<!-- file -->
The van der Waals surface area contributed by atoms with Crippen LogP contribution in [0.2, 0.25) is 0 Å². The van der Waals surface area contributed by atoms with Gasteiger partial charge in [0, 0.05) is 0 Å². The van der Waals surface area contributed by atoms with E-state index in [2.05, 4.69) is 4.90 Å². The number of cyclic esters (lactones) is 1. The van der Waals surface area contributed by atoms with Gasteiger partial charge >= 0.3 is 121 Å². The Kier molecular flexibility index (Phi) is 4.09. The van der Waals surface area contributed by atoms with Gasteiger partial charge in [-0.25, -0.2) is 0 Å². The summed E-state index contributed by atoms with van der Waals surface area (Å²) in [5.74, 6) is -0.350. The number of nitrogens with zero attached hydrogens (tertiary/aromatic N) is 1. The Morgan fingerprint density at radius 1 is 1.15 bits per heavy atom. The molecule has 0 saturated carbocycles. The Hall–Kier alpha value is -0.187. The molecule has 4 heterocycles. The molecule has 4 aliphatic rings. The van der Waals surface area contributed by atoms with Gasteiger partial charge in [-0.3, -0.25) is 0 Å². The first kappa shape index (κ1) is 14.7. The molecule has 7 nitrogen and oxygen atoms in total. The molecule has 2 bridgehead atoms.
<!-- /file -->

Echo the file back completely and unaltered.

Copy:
The van der Waals surface area contributed by atoms with Crippen LogP contribution in [0.2, 0.25) is 0 Å². The van der Waals surface area contributed by atoms with Gasteiger partial charge in [0, 0.05) is 0 Å². The van der Waals surface area contributed by atoms with E-state index in [2.05, 4.69) is 4.90 Å². The number of cyclic esters (lactones) is 1. The van der Waals surface area contributed by atoms with Gasteiger partial charge >= 0.3 is 121 Å². The Kier molecular flexibility index (Phi) is 4.09. The van der Waals surface area contributed by atoms with Gasteiger partial charge in [-0.25, -0.2) is 0 Å². The summed E-state index contributed by atoms with van der Waals surface area (Å²) in [5.74, 6) is -0.350. The number of nitrogens with zero attached hydrogens (tertiary/aromatic N) is 1. The Morgan fingerprint density at radius 1 is 1.15 bits per heavy atom. The molecule has 0 saturated carbocycles. The Hall–Kier alpha value is -0.187. The molecule has 4 heterocycles. The molecule has 4 aliphatic rings. The van der Waals surface area contributed by atoms with Gasteiger partial charge in [-0.3, -0.25) is 0 Å². The first kappa shape index (κ1) is 14.7. The molecule has 7 nitrogen and oxygen atoms in total. The molecule has 2 bridgehead atoms.